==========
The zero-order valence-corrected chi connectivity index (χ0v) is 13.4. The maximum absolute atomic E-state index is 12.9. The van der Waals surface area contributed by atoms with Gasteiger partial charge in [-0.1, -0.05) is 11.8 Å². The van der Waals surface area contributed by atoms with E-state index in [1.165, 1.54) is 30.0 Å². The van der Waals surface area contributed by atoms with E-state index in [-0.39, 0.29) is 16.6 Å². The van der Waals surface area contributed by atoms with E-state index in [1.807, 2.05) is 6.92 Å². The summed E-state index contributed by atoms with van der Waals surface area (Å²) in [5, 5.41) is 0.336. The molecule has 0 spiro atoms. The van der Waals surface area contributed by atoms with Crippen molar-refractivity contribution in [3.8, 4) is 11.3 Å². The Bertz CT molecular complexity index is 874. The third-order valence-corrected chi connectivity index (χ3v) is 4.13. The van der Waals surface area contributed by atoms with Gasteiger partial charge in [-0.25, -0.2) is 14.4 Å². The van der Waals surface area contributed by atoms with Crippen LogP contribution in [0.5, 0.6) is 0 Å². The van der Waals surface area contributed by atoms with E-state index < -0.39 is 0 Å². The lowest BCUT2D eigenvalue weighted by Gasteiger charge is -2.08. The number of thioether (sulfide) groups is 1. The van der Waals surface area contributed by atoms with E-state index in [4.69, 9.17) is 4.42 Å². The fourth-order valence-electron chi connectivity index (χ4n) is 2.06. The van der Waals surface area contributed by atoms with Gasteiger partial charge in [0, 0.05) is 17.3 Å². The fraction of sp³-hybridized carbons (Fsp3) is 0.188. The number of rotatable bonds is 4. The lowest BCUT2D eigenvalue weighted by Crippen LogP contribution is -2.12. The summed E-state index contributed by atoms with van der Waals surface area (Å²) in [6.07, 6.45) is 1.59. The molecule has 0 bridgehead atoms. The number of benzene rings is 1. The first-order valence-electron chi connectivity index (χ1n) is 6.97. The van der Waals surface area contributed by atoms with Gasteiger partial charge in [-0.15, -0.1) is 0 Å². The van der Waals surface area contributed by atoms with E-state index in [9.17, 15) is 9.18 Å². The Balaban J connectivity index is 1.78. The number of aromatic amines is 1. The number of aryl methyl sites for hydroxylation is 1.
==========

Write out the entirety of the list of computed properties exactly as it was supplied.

The zero-order valence-corrected chi connectivity index (χ0v) is 13.4. The maximum absolute atomic E-state index is 12.9. The van der Waals surface area contributed by atoms with Gasteiger partial charge in [-0.1, -0.05) is 11.8 Å². The van der Waals surface area contributed by atoms with E-state index in [1.165, 1.54) is 30.0 Å². The van der Waals surface area contributed by atoms with E-state index in [-0.39, 0.29) is 16.6 Å². The van der Waals surface area contributed by atoms with E-state index in [1.807, 2.05) is 6.92 Å². The summed E-state index contributed by atoms with van der Waals surface area (Å²) in [5, 5.41) is 0.336. The molecule has 0 spiro atoms. The van der Waals surface area contributed by atoms with Crippen molar-refractivity contribution in [3.8, 4) is 11.3 Å². The Bertz CT molecular complexity index is 874. The third-order valence-corrected chi connectivity index (χ3v) is 4.13. The van der Waals surface area contributed by atoms with Gasteiger partial charge in [-0.25, -0.2) is 14.4 Å². The van der Waals surface area contributed by atoms with Crippen LogP contribution in [0.5, 0.6) is 0 Å². The van der Waals surface area contributed by atoms with E-state index < -0.39 is 0 Å². The lowest BCUT2D eigenvalue weighted by Gasteiger charge is -2.08. The number of thioether (sulfide) groups is 1. The van der Waals surface area contributed by atoms with E-state index in [4.69, 9.17) is 4.42 Å². The fourth-order valence-electron chi connectivity index (χ4n) is 2.06. The van der Waals surface area contributed by atoms with Gasteiger partial charge in [0, 0.05) is 17.3 Å². The fraction of sp³-hybridized carbons (Fsp3) is 0.188. The number of rotatable bonds is 4. The lowest BCUT2D eigenvalue weighted by Crippen LogP contribution is -2.12. The summed E-state index contributed by atoms with van der Waals surface area (Å²) in [6.07, 6.45) is 1.59. The molecule has 0 bridgehead atoms. The number of benzene rings is 1. The first-order valence-electron chi connectivity index (χ1n) is 6.97. The van der Waals surface area contributed by atoms with Gasteiger partial charge in [-0.15, -0.1) is 0 Å². The van der Waals surface area contributed by atoms with E-state index in [9.17, 15) is 9.18 Å². The Balaban J connectivity index is 1.78. The number of aromatic amines is 1. The number of aryl methyl sites for hydroxylation is 1.